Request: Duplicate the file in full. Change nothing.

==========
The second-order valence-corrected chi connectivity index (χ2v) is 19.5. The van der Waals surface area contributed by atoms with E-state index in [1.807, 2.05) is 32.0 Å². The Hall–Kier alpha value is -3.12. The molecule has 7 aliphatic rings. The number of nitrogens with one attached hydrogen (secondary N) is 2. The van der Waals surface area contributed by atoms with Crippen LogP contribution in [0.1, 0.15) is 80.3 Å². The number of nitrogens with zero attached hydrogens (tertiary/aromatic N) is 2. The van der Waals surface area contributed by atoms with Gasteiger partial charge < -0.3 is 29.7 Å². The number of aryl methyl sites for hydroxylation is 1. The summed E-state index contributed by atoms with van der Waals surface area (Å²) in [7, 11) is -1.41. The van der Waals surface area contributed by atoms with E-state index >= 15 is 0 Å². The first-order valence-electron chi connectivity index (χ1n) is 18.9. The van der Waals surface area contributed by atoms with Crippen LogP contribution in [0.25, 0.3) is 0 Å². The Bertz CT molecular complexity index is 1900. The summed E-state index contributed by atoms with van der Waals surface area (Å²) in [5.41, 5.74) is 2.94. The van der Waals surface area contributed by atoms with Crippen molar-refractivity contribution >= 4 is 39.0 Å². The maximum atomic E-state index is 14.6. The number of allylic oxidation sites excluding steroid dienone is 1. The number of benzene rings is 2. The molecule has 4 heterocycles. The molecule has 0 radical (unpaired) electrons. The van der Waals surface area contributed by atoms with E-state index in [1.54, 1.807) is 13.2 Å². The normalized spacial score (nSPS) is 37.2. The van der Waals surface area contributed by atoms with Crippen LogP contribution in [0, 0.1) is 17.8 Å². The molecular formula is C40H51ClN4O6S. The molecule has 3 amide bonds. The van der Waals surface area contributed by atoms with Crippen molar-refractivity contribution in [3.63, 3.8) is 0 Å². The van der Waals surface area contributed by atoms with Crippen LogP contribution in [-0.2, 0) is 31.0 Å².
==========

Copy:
The second-order valence-corrected chi connectivity index (χ2v) is 19.5. The van der Waals surface area contributed by atoms with E-state index in [1.807, 2.05) is 32.0 Å². The Hall–Kier alpha value is -3.12. The molecule has 7 aliphatic rings. The number of nitrogens with one attached hydrogen (secondary N) is 2. The van der Waals surface area contributed by atoms with Crippen LogP contribution in [0.1, 0.15) is 80.3 Å². The number of nitrogens with zero attached hydrogens (tertiary/aromatic N) is 2. The van der Waals surface area contributed by atoms with Gasteiger partial charge < -0.3 is 29.7 Å². The number of aryl methyl sites for hydroxylation is 1. The summed E-state index contributed by atoms with van der Waals surface area (Å²) in [7, 11) is -1.41. The van der Waals surface area contributed by atoms with E-state index >= 15 is 0 Å². The first-order valence-electron chi connectivity index (χ1n) is 18.9. The van der Waals surface area contributed by atoms with Crippen LogP contribution in [0.25, 0.3) is 0 Å². The Bertz CT molecular complexity index is 1900. The summed E-state index contributed by atoms with van der Waals surface area (Å²) in [5.41, 5.74) is 2.94. The van der Waals surface area contributed by atoms with Crippen molar-refractivity contribution >= 4 is 39.0 Å². The maximum atomic E-state index is 14.6. The number of allylic oxidation sites excluding steroid dienone is 1. The number of benzene rings is 2. The molecule has 4 heterocycles. The molecule has 0 radical (unpaired) electrons. The van der Waals surface area contributed by atoms with E-state index in [1.54, 1.807) is 13.2 Å². The normalized spacial score (nSPS) is 37.2. The van der Waals surface area contributed by atoms with Crippen LogP contribution in [0, 0.1) is 17.8 Å². The molecular formula is C40H51ClN4O6S. The molecule has 3 amide bonds. The van der Waals surface area contributed by atoms with Crippen molar-refractivity contribution in [3.63, 3.8) is 0 Å². The van der Waals surface area contributed by atoms with Crippen LogP contribution in [-0.2, 0) is 31.0 Å².